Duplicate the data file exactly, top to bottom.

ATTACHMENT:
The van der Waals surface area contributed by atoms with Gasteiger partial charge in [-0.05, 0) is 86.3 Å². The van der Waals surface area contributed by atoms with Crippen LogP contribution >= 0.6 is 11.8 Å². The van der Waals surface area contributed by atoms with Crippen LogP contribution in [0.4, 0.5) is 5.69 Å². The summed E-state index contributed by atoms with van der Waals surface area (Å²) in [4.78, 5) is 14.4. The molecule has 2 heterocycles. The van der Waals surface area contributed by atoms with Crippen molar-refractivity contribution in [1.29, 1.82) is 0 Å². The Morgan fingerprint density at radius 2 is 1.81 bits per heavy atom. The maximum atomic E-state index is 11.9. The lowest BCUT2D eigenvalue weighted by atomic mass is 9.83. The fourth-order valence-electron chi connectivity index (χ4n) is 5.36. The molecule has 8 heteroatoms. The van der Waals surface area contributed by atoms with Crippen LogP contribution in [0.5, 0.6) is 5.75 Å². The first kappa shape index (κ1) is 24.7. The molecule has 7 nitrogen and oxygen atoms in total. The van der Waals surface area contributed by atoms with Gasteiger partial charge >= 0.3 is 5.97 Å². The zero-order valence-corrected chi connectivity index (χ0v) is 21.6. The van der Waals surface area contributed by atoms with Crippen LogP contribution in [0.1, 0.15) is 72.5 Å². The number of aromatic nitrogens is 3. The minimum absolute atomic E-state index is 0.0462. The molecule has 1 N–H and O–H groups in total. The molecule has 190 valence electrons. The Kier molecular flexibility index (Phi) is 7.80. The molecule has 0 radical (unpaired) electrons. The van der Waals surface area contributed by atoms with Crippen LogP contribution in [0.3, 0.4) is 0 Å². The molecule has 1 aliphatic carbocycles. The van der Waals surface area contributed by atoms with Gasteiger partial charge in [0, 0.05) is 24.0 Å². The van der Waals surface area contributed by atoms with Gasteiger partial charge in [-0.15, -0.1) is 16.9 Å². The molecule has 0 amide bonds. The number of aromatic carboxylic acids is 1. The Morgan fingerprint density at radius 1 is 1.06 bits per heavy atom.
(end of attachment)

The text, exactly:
The van der Waals surface area contributed by atoms with Gasteiger partial charge in [-0.05, 0) is 86.3 Å². The van der Waals surface area contributed by atoms with Crippen LogP contribution >= 0.6 is 11.8 Å². The van der Waals surface area contributed by atoms with Crippen LogP contribution in [0.4, 0.5) is 5.69 Å². The summed E-state index contributed by atoms with van der Waals surface area (Å²) in [4.78, 5) is 14.4. The molecule has 2 heterocycles. The van der Waals surface area contributed by atoms with Crippen molar-refractivity contribution in [1.29, 1.82) is 0 Å². The Morgan fingerprint density at radius 2 is 1.81 bits per heavy atom. The maximum atomic E-state index is 11.9. The lowest BCUT2D eigenvalue weighted by atomic mass is 9.83. The fourth-order valence-electron chi connectivity index (χ4n) is 5.36. The molecule has 8 heteroatoms. The van der Waals surface area contributed by atoms with Crippen LogP contribution in [0.5, 0.6) is 5.75 Å². The first kappa shape index (κ1) is 24.7. The molecule has 7 nitrogen and oxygen atoms in total. The van der Waals surface area contributed by atoms with Gasteiger partial charge >= 0.3 is 5.97 Å². The zero-order valence-corrected chi connectivity index (χ0v) is 21.6. The van der Waals surface area contributed by atoms with Crippen LogP contribution in [0.1, 0.15) is 72.5 Å². The number of aromatic nitrogens is 3. The minimum absolute atomic E-state index is 0.0462. The molecule has 1 N–H and O–H groups in total. The molecule has 190 valence electrons. The Kier molecular flexibility index (Phi) is 7.80. The molecule has 0 radical (unpaired) electrons. The van der Waals surface area contributed by atoms with Crippen LogP contribution in [0.3, 0.4) is 0 Å². The molecule has 1 aliphatic carbocycles. The van der Waals surface area contributed by atoms with Gasteiger partial charge in [0, 0.05) is 24.0 Å². The van der Waals surface area contributed by atoms with Gasteiger partial charge in [-0.15, -0.1) is 16.9 Å². The molecule has 0 amide bonds. The number of aromatic carboxylic acids is 1. The Morgan fingerprint density at radius 1 is 1.06 bits per heavy atom.